Here’s a thrilling question for you: If you attach to a contract a number of documents, each with its own page numbering, do you also apply, either in Word or by means of a hand stamp, consecutive page numbers to the entire set of attachments? Is there any accepted practice?
It seems more trouble than it’s worth. If the individual attachments have numbered pages, consecutive numbering would serve only to catch pages added or omitted from the end of a given attachment. But maybe I’m missing something.
10 thoughts on “Consecutive Page Numbers for Attachments?”
For agreements that I do in high volume, I prefer to have all of the attachments in the Word file for the agreement. That allows me to put a footer in that says “Page X of Y,” so that the other party cannot later say that they didn’t know there were more pages. That is probably even more important for me because I prefer to put the variable business content and the signature blocks on the first page of the agreement.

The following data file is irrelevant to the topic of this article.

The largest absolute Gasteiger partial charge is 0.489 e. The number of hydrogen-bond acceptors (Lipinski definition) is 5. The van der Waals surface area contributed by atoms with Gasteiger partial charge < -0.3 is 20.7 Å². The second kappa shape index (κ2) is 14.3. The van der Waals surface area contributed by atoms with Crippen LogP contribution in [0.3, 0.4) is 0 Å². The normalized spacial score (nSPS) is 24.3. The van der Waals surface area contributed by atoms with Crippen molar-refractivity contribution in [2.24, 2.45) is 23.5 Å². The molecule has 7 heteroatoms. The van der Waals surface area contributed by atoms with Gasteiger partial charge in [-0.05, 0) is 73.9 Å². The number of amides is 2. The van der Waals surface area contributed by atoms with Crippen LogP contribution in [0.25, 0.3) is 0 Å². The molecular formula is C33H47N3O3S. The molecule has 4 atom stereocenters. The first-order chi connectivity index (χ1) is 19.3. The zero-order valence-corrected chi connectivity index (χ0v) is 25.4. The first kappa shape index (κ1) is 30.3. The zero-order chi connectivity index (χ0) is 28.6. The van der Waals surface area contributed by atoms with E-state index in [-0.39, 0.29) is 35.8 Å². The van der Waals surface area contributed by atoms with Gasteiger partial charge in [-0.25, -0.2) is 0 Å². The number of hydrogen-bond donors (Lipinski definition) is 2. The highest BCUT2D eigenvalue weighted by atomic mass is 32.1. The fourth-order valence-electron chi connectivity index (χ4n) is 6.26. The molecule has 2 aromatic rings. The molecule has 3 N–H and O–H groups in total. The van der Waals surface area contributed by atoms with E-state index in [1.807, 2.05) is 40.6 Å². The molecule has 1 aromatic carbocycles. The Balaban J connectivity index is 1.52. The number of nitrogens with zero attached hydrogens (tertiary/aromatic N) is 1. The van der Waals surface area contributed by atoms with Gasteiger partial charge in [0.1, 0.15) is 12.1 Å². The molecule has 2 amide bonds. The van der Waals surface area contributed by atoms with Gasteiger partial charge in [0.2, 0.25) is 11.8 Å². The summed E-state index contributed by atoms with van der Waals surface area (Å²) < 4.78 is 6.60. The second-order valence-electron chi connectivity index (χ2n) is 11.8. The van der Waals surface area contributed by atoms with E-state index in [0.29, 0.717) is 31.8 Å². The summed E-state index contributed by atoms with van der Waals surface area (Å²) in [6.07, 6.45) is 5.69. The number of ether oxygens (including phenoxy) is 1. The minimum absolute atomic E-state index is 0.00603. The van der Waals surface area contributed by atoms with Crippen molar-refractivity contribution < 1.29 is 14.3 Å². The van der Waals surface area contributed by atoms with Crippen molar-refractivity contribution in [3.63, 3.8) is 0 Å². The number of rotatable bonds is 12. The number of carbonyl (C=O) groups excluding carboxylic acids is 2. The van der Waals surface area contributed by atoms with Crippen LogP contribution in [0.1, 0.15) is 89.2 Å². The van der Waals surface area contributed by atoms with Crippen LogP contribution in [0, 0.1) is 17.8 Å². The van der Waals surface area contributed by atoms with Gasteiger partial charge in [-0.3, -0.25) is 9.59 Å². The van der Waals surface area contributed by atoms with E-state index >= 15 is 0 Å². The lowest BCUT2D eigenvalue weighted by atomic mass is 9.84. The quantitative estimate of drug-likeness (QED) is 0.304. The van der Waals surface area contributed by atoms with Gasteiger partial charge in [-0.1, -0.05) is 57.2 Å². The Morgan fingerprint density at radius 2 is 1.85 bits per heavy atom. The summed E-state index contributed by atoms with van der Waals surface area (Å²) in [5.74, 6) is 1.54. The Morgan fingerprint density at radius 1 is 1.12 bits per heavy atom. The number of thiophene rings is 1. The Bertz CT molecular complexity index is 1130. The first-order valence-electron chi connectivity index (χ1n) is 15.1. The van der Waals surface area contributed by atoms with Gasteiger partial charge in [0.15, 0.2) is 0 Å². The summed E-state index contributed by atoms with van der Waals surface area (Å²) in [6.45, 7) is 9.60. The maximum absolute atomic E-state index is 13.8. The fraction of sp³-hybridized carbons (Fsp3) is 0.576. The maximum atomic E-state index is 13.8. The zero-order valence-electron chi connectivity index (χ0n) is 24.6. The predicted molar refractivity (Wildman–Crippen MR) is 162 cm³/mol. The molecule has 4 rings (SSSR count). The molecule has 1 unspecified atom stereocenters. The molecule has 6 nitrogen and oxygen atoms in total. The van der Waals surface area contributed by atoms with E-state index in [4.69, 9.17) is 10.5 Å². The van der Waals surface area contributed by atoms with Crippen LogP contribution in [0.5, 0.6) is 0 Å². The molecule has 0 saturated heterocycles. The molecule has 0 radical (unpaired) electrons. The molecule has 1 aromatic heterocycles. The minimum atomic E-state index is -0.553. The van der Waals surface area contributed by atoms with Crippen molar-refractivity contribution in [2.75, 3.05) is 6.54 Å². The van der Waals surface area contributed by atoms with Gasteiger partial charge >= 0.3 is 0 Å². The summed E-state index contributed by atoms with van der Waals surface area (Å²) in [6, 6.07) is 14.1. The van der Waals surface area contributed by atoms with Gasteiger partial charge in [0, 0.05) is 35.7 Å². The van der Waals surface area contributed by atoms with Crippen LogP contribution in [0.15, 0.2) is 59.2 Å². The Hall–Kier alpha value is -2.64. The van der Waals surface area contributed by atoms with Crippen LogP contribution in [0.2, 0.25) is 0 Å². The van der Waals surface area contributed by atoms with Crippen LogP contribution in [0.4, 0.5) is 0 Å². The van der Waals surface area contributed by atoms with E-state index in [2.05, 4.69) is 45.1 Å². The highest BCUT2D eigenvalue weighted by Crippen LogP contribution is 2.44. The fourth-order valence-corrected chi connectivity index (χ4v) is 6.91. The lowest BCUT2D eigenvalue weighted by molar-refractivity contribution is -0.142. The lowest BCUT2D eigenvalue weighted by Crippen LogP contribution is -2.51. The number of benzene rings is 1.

For large, customized agreements, I generally prefer non-consecutive numbering, with attachments getting a page number that includes the letter or number of the attachment, like A-1 or 20:17. I suppose one could combine the two approaches to have the footer say “Attachment A, page X of Y.” Since I have never done that, I must subconsciously think it would be overkill. Going with consecutive numbering seems like a big opportunity to screw up and mislead the reader into thinking that there are missing pages.
What is it about consecutive numbering that would mislead the reader into thinking there are missing pages?
I never do consecutive numbering into the Attachments. Rather, I do the A-1, A-2, B-1, etc, thing. Interestingly enough, in practical situations, I’ve never worried about missing pages – as the section numbering typically takes care of letting me know if something is missing.
Generally agree with the other comments. Back in my Biglaw days, I would have dealt with this in one of two ways: